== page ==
Going by previous experience I wouldnt put it past them to try and phone up about his care plan! Hence wanting to know if that information is restricted and if agencies have to ask me if it is OK to disclose this or if I need to phone the social worker etc to tell them
They are all bound by client confidentiality. It may still be possible for yor husband to give you POA.
Unfortunately he is no longer able to give consent for PoA.

In the past I found out that one of the family had phoned another agency saying that they were me and asked for details. Luckily with that there were security questions and as they did not know the answers they were unable to obtain any information.

So basically I am his next of kin, which I know holds no legal weight but I am also his wife, and as such I don't know what rights I hold with that. For instance his next blood relative would be his son, who is 30. Someone was quick to let me know that if anything were to happen to my husband (and as he would die intestate) as his wife I would be entitled to inherit everything up to £250k and anything over and above that it would be split 50% with his son.

That's REALLY not what I need to know.... hopefully I won't have to think about that for a long, long time.

I need to know what my rights are as a wife just now!
Sometimes people with limited understanding are able to grant POA, this would be best, if possible.

Otherwise, you can apply to become his legal "guardian". Google "OPG" and you will find all the relevant information. I'm thinking of doing this in respect of my son with learning difficulties.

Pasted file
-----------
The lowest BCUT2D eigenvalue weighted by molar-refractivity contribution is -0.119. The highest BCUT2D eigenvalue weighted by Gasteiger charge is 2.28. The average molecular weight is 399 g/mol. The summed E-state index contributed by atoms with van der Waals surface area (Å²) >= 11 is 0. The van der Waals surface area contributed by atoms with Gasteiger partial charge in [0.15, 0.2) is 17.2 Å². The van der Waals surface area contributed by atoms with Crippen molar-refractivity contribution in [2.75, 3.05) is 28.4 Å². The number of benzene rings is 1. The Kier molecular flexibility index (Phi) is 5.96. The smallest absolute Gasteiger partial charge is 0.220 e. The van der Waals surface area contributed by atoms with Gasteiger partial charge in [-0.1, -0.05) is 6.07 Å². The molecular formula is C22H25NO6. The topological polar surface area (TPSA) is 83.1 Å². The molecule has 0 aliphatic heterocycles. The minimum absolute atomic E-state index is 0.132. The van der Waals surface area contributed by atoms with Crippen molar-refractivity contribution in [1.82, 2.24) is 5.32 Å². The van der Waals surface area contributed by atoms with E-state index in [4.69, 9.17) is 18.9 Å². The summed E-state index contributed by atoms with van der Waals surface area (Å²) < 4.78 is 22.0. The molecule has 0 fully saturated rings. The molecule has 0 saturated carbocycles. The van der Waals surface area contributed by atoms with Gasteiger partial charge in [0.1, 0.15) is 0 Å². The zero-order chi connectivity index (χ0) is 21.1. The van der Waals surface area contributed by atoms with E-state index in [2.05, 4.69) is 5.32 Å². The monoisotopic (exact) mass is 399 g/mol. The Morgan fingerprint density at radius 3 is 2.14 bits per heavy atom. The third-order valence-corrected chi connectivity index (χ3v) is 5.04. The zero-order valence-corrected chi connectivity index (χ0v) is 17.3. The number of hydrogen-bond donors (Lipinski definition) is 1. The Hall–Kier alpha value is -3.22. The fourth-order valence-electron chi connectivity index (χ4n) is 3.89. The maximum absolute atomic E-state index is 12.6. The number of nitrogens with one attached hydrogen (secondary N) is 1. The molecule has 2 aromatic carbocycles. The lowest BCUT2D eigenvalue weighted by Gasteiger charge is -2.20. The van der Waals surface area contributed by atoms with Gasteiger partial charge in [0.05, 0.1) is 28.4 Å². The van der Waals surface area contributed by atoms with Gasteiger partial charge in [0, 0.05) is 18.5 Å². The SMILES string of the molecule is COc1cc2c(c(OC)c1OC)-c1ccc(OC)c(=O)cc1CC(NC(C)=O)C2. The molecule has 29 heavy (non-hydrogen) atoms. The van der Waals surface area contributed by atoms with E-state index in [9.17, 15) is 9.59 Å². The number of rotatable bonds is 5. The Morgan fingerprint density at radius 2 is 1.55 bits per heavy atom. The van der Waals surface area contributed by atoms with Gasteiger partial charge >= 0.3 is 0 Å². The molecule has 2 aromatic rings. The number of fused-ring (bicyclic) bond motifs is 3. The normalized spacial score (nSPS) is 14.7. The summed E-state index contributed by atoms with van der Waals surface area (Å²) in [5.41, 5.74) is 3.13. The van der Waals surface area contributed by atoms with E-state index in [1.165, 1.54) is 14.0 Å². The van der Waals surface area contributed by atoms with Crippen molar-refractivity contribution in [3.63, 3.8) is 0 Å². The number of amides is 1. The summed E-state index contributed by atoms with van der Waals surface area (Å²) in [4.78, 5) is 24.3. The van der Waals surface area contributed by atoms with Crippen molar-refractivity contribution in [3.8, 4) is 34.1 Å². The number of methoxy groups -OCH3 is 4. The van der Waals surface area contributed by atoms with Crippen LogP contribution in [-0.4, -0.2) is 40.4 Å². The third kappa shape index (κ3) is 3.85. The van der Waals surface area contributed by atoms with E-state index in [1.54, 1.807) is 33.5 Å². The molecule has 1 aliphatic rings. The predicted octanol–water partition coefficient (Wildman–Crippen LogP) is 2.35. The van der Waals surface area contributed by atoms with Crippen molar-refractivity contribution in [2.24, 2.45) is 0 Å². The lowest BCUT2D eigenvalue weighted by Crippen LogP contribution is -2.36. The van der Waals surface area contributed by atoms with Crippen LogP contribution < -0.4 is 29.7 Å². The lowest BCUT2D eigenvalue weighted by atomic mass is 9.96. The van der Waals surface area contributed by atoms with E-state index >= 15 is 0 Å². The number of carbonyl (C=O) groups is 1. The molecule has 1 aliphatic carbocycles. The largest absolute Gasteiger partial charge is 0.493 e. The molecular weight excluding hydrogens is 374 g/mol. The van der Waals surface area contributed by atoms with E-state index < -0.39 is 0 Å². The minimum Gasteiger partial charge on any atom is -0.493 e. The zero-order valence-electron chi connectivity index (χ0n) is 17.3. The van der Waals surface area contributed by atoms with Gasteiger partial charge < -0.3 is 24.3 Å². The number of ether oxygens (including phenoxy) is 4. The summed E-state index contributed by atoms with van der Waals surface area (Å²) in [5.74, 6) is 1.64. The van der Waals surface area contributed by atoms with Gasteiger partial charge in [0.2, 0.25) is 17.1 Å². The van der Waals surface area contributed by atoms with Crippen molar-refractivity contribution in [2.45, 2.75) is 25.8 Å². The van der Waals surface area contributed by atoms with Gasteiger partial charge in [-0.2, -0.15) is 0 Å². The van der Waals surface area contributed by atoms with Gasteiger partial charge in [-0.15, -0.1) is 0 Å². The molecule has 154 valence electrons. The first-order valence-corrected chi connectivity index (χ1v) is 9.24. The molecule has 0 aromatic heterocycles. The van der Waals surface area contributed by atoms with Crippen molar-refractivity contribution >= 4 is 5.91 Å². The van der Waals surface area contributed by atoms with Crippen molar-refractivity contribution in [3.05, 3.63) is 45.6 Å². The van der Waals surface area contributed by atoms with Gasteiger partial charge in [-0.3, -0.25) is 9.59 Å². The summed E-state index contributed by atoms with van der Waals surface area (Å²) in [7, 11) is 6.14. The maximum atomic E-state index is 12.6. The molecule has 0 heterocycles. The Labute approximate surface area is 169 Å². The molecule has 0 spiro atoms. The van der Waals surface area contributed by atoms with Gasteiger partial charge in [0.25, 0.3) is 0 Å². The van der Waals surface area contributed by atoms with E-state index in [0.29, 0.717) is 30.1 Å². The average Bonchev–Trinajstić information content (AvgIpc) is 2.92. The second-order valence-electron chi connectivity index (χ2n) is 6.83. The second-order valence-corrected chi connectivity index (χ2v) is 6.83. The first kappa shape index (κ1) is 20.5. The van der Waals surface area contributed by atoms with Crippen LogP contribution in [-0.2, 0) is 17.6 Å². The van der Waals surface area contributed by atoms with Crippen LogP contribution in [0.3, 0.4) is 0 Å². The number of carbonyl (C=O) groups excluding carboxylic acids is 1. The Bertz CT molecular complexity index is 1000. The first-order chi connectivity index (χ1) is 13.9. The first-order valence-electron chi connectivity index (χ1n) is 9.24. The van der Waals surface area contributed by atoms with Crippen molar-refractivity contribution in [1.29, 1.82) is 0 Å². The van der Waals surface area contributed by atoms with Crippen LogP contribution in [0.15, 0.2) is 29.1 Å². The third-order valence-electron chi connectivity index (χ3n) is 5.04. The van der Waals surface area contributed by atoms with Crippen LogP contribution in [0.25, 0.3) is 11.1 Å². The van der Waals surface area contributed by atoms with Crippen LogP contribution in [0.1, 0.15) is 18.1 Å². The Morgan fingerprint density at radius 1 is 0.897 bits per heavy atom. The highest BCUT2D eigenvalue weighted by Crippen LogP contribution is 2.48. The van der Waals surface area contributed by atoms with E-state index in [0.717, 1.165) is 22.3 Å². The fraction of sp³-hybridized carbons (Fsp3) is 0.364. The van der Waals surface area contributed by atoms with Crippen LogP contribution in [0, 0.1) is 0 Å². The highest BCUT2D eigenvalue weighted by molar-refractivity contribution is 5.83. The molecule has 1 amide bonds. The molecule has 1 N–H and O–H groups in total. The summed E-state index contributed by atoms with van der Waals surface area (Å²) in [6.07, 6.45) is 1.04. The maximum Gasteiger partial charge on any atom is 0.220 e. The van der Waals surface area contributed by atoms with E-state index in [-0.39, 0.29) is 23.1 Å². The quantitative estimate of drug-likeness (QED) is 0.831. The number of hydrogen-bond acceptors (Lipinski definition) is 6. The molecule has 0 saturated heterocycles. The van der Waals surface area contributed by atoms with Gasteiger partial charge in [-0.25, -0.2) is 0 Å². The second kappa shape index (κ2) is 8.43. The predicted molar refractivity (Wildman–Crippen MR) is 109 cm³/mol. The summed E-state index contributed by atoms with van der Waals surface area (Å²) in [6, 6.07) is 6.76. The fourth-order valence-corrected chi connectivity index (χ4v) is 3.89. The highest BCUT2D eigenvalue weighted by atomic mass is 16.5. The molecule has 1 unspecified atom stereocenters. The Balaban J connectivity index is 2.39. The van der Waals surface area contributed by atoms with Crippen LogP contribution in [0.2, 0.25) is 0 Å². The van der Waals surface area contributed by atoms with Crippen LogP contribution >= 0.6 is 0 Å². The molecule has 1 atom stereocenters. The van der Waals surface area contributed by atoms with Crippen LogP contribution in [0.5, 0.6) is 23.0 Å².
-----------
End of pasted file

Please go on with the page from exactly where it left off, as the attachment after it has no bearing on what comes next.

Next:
I have already spoken to a solicitor about applying to the Court of Protection a while ago, and was told that it was a lengthy application form (which they could complete for me) but after completing the application a notice of intent would have to be sent to his son and one other family member who could in theory object to my application.... in which case it could turn out to be protracted and potentially very expensive, so I did nothing about it.
Sorry, I can't think of any other solution. If the son or other relative objected, they would have to have good grounds on which to do so. As wife, I would expect you to take priority. Our CUK helpline is my best suggestion, send them an email and they will get back to you, usually within a week, might be a few days longer as it's just after Christmas. They are very knowledgeable, and it's free!
Hi thanks for your reply, I have literally had only a couple of hours sleep last night, too many thoughts flying around my head to switch off.... which is no good. The only consolation is that we have some support later on today so I can try and rest then!